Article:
Conclusion

Music does not appear to decrease perceived pain or anxiety when used during flexible cystoscopy. These findings may differ from the literature due to several factors, most significantly blinding of participants, but also potentially due to the ethnic composition of the study population or lack of choice of music.

UK National Bladder Outflow Obstruction Surgery Snapshot Audit

Objectives

To assess the role of music in reducing the pain and anxiety associated with flexible cystoscopy using a blinded trial design.

Patients and Methods

A patient-blinded randomised control trial of music during flexible cystoscopy was performed comparing the pain, measured by visual analogue scale (VAS), anxiety, measured by the State-Trait Anxiety Inventory (STAI), and vital signs of 109 patients across two public hospitals in New South Wales, Australia. The purpose and hypothesis of the study was concealed from patients until after results had been collected.

Results

There were no statistically significant differences detected between the No Music and Music groups in VAS pain score (mean [SD] 2.04 [1.94] vs 2.10 [1.90], P = 0.86), change in STAI anxiety score (mean [SD] 4.87 [9.87] vs 6.8 [11.07], P = 0.33) or post-procedural vital signs (mean [SD] heart rate 74 [14] vs 72 [13] beats/min, P = 0.66; systolic blood pressure 144 [20] vs 141 [19] mmHg, P = 0.47) between the two groups.

Conclusion

Music does not appear to decrease perceived pain or anxiety when used during flexible cystoscopy. These findings may differ from the literature due to several factors, most significantly blinding of participants, but also potentially due to the ethnic composition of the study population or lack of choice of music.

Management of chronic primary pelvic pain syndromes

Objectives

To assess the role of music in reducing the pain and anxiety associated with flexible cystoscopy using a blinded trial design.

Patients and Methods

A patient-blinded randomised control trial of music during flexible cystoscopy was performed comparing the pain, measured by visual analogue scale (VAS), anxiety, measured by the State-Trait Anxiety Inventory (STAI), and vital signs of 109 patients across two public hospitals in New South Wales, Australia. The purpose and hypothesis of the study was concealed from patients until after results had been collected.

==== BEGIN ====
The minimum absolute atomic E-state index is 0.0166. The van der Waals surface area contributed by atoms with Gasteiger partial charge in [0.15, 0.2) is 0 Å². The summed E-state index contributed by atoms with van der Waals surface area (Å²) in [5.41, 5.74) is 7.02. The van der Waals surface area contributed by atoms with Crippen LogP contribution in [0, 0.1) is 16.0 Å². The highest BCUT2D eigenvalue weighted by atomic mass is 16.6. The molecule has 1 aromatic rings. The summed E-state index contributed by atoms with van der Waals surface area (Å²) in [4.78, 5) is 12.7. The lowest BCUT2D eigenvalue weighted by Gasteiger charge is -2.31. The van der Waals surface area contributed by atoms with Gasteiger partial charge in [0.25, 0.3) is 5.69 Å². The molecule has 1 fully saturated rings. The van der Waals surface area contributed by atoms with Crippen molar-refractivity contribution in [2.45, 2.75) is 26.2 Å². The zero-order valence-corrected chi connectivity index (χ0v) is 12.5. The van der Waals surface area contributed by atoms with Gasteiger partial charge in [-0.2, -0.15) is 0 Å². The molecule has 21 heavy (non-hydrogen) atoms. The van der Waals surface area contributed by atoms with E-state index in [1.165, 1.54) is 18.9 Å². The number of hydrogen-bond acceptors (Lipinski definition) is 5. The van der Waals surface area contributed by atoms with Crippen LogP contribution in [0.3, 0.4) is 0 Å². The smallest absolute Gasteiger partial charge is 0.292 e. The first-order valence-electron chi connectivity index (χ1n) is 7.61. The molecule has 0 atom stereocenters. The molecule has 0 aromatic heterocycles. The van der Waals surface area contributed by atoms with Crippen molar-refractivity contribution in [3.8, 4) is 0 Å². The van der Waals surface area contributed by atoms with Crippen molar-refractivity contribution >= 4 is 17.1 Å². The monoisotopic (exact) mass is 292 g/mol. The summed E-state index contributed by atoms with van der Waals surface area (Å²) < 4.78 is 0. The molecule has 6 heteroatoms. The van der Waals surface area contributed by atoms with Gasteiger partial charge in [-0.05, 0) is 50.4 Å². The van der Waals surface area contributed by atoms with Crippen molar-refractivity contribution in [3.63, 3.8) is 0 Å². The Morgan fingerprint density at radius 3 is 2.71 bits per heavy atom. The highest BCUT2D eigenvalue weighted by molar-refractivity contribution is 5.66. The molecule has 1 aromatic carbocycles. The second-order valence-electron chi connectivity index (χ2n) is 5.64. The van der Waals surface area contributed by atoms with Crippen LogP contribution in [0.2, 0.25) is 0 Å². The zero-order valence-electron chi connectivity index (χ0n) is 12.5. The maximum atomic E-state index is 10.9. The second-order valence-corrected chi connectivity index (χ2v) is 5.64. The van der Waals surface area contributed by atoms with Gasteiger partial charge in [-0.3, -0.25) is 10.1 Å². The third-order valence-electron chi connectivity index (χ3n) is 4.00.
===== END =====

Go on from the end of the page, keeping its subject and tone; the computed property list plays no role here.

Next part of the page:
Results

There were no statistically significant differences detected between the No Music and Music groups in VAS pain score (mean [SD] 2.04 [1.94] vs 2.10 [1.90], P = 0.86), change in STAI anxiety score (mean [SD] 4.87 [9.87] vs 6.8 [11.07], P = 0.33) or post-procedural vital signs (mean [SD] heart rate 74 [14] vs 72 [13] beats/min, P = 0.66; systolic blood pressure 144 [20] vs 141 [19] mmHg, P = 0.47) between the two groups.

Conclusion

Music does not appear to decrease perceived pain or anxiety when used during flexible cystoscopy. These findings may differ from the literature due to several factors, most significantly blinding of participants, but also potentially due to the ethnic composition of the study population or lack of choice of music.

Association of prior local therapy and outcomes with PD(L)1 inhibitor in advanced urothelial cancer

Abstract

Objectives

To compare clinical outcomes with anti-PD(L)1 immune checkpoint inhibitors (ICIs) in patients with advanced urothelial carcinoma (aUC) who have vs have not undergone radical surgery (RS) or radiation (RT) prior to developing metastatic disease.

Patients and Methods

We performed a retrospective cohort study collecting clinicopathological, treatment and outcomes data for patients with aUC receiving ICIs across 25 institutions. We compared outcomes (observed response rate [ORR], progression-free survival [PFS], overall survival [OS]) between patients with vs without prior RS, and by type of prior locoregional treatment (RS vs RT vs no locoregional treatment). Patients with de novo advanced disease were excluded. Analysis was stratified by treatment line (first [1st] & second or greater [2nd+]). Logistic regression was used to compare ORR; Kaplan-Meier analysis and Cox regression for PFS and OS. Multivariable models were adjusted for known prognostic factors.